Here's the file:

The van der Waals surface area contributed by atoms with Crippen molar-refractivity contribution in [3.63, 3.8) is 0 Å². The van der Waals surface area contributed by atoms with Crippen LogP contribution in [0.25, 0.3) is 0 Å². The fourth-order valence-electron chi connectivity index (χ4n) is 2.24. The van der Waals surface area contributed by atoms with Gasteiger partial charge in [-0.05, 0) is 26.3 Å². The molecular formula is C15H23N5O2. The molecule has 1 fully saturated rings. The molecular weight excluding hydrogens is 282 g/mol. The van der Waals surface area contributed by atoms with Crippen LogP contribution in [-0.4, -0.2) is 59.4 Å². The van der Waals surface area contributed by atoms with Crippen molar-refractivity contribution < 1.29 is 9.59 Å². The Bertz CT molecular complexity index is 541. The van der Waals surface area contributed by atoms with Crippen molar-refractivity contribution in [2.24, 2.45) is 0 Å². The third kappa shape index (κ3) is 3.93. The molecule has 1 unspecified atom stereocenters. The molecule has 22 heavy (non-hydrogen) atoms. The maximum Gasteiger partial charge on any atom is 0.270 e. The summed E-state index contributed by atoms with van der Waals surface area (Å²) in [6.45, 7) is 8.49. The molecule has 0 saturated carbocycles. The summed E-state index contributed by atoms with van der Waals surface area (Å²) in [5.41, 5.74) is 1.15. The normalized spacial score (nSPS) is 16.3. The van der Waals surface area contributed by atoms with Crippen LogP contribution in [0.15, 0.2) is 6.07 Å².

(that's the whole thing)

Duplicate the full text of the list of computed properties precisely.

The van der Waals surface area contributed by atoms with Crippen molar-refractivity contribution in [3.63, 3.8) is 0 Å². The van der Waals surface area contributed by atoms with Crippen LogP contribution in [0.25, 0.3) is 0 Å². The fourth-order valence-electron chi connectivity index (χ4n) is 2.24. The van der Waals surface area contributed by atoms with Gasteiger partial charge in [-0.05, 0) is 26.3 Å². The molecular formula is C15H23N5O2. The molecule has 1 fully saturated rings. The molecular weight excluding hydrogens is 282 g/mol. The van der Waals surface area contributed by atoms with Crippen LogP contribution in [-0.4, -0.2) is 59.4 Å². The van der Waals surface area contributed by atoms with Crippen molar-refractivity contribution < 1.29 is 9.59 Å². The Bertz CT molecular complexity index is 541. The van der Waals surface area contributed by atoms with Crippen molar-refractivity contribution in [2.24, 2.45) is 0 Å². The third kappa shape index (κ3) is 3.93. The molecule has 1 unspecified atom stereocenters. The molecule has 22 heavy (non-hydrogen) atoms. The maximum Gasteiger partial charge on any atom is 0.270 e. The summed E-state index contributed by atoms with van der Waals surface area (Å²) in [6.45, 7) is 8.49. The molecule has 0 saturated carbocycles. The summed E-state index contributed by atoms with van der Waals surface area (Å²) in [5.41, 5.74) is 1.15. The normalized spacial score (nSPS) is 16.3. The van der Waals surface area contributed by atoms with Crippen LogP contribution in [0.15, 0.2) is 6.07 Å².